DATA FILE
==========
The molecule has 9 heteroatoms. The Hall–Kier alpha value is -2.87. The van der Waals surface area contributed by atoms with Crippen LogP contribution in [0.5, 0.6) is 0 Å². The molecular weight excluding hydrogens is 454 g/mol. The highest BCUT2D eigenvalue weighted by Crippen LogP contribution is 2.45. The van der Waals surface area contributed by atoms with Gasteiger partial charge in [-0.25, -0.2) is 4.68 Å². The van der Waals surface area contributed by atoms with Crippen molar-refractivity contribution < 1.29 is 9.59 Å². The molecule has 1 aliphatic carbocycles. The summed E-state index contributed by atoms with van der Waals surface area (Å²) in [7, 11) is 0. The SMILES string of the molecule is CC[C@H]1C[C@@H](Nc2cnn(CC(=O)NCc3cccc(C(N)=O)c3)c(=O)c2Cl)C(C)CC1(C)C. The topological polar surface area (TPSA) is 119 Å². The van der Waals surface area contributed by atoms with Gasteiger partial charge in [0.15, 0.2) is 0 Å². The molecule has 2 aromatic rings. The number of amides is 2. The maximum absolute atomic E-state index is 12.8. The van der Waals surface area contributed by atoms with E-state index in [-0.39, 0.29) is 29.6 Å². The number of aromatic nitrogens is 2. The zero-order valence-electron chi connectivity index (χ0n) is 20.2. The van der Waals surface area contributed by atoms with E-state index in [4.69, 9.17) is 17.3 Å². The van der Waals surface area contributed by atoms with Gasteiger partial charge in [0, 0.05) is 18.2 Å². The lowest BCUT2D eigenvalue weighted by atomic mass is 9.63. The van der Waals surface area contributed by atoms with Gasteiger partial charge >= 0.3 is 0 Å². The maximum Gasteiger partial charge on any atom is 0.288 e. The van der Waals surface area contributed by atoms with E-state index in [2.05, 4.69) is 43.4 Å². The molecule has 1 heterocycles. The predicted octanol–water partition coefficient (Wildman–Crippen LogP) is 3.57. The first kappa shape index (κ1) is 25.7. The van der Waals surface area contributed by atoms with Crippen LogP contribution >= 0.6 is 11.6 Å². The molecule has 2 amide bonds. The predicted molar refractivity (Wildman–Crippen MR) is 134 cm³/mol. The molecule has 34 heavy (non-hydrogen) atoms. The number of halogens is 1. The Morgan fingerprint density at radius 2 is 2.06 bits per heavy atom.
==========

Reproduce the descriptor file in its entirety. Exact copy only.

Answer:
The molecule has 9 heteroatoms. The Hall–Kier alpha value is -2.87. The van der Waals surface area contributed by atoms with Crippen LogP contribution in [0.5, 0.6) is 0 Å². The molecular weight excluding hydrogens is 454 g/mol. The highest BCUT2D eigenvalue weighted by Crippen LogP contribution is 2.45. The van der Waals surface area contributed by atoms with Gasteiger partial charge in [-0.25, -0.2) is 4.68 Å². The van der Waals surface area contributed by atoms with Crippen molar-refractivity contribution < 1.29 is 9.59 Å². The molecule has 1 aliphatic carbocycles. The summed E-state index contributed by atoms with van der Waals surface area (Å²) in [7, 11) is 0. The SMILES string of the molecule is CC[C@H]1C[C@@H](Nc2cnn(CC(=O)NCc3cccc(C(N)=O)c3)c(=O)c2Cl)C(C)CC1(C)C. The topological polar surface area (TPSA) is 119 Å². The van der Waals surface area contributed by atoms with Gasteiger partial charge in [0.15, 0.2) is 0 Å². The molecule has 2 aromatic rings. The number of amides is 2. The maximum absolute atomic E-state index is 12.8. The van der Waals surface area contributed by atoms with E-state index in [-0.39, 0.29) is 29.6 Å². The number of aromatic nitrogens is 2. The zero-order valence-electron chi connectivity index (χ0n) is 20.2. The van der Waals surface area contributed by atoms with E-state index in [4.69, 9.17) is 17.3 Å². The van der Waals surface area contributed by atoms with Gasteiger partial charge in [0, 0.05) is 18.2 Å². The lowest BCUT2D eigenvalue weighted by atomic mass is 9.63. The van der Waals surface area contributed by atoms with Gasteiger partial charge >= 0.3 is 0 Å². The maximum Gasteiger partial charge on any atom is 0.288 e. The van der Waals surface area contributed by atoms with E-state index in [2.05, 4.69) is 43.4 Å². The molecule has 1 heterocycles. The predicted octanol–water partition coefficient (Wildman–Crippen LogP) is 3.57. The first kappa shape index (κ1) is 25.7. The van der Waals surface area contributed by atoms with Crippen LogP contribution >= 0.6 is 11.6 Å². The molecule has 2 amide bonds. The predicted molar refractivity (Wildman–Crippen MR) is 134 cm³/mol. The molecule has 34 heavy (non-hydrogen) atoms. The number of halogens is 1. The Morgan fingerprint density at radius 2 is 2.06 bits per heavy atom.